Access to High-Quality Early Learning/Family Support
This project examines approaches to supporting the developmental and mental health needs of infants and toddlers involved in child welfare through collaboration with Part C Early Intervention Early Care and Education Suspension and Expulsion Prevention Policy. This project highlights opportunities, strategies, and current state efforts to prevent suspension and expulsion of children in early care and education settings.
The Early Childhood Two-Generation State Policy Profiles provide a state-by-state picture of the population of young children and the policy choices that states make across three areas: health and development, early care and education, and family economic support.
This project is focused on advancing equity in access to and delivery of stable, high quality early care and education in Arkansas for children in foster care.
The National Center for Children in Poverty collaborated with stakeholders across New Hampshire to undertake a multi-year Needs Assessment to identify the supports New Hampshire families with young children, particularly marginalized and underserved families, need and barriers to accessing those supports.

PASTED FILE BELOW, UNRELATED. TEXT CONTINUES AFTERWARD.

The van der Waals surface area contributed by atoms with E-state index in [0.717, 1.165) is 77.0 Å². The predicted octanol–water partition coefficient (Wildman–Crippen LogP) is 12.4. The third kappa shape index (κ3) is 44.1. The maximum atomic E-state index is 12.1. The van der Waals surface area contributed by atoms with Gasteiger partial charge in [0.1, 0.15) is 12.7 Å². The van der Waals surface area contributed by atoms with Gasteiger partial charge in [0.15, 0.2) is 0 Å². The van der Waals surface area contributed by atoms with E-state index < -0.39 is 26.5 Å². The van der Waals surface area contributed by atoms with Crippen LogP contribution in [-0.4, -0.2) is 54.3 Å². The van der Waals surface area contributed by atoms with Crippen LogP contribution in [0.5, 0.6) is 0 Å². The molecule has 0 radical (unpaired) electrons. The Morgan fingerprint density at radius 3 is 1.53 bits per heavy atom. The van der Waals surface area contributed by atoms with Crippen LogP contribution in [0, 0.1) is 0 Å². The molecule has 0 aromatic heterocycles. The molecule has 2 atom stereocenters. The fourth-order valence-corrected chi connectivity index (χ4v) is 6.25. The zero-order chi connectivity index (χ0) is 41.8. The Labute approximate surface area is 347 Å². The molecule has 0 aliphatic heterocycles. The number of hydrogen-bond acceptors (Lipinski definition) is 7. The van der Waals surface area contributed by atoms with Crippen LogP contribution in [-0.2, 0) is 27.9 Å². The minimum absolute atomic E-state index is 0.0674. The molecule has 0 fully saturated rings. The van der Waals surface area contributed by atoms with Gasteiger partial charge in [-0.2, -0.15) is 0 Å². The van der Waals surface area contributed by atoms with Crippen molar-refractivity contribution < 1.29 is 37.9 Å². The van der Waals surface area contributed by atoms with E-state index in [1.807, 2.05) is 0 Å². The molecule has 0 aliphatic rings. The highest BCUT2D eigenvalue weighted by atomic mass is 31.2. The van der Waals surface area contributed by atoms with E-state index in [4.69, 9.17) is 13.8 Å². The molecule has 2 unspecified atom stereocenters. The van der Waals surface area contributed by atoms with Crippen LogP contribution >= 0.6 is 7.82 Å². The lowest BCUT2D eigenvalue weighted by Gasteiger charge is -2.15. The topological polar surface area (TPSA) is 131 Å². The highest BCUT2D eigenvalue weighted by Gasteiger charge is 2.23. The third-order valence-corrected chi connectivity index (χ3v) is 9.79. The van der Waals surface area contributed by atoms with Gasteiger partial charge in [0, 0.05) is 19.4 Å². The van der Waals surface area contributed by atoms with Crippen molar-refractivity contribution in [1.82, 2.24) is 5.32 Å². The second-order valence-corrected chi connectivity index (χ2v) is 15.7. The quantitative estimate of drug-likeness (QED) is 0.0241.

NCCP has partnered with the New York Public Library to strengthen its Storytime Program, which serves families with young children.
Family Economic Supports
This project aims to support families’ economic mobility. Small increases in families’ earning may lead to losses of key public benefit supports, including tax credits and safety net programs (e.g., Medicaid, SNAP, Child Care Subsidies). The marginal tax rate calculator (MTRC) will be used by families and caseworkers to estimate available federal, state, and local public benefit supports and project families’ net resources as their incomes rise.
This project is an on-going collaboration with the Atlanta Fed to support the development of a benefit rules database, which includes policy codes and policy variables for federal rules and state variations in CCDF, SNAP, Section 8, Medicaid, ACA subsidies, TANF, LIHEAP, Head Start, federally-funded meal programs, and federal, state, and local tax credits.
NCCP is currently partnering with the Federal Reserve Bank of Atlanta (Atlanta Fed) to support their Career Ladder Identifier and Financial Forecaster (CLIFF) initiative.
This project includes ground-breaking qualitative research about how workers with disabilities and working caregivers of people with disabilities and serious health conditions use, need, and benefit from family and medical leave.
Using data from 2015-2019, these fact sheets show the disparities in economic hardship experienced by children. These hardships have been exacerbated during the pandemic.
The first of its kind, the FRS brings modern tools to improve public benefit systems that may fall short in supporting low-income families’ economic mobility. The FRS arms decisionmakers with information about barriers to economic mobility within public benefit rules, such as cliff effects (i.e., large losses in supports due to small wage increases); interactions between eligibility rules that lead to unanticipated losses of benefits; and gaps in supports that impede employment.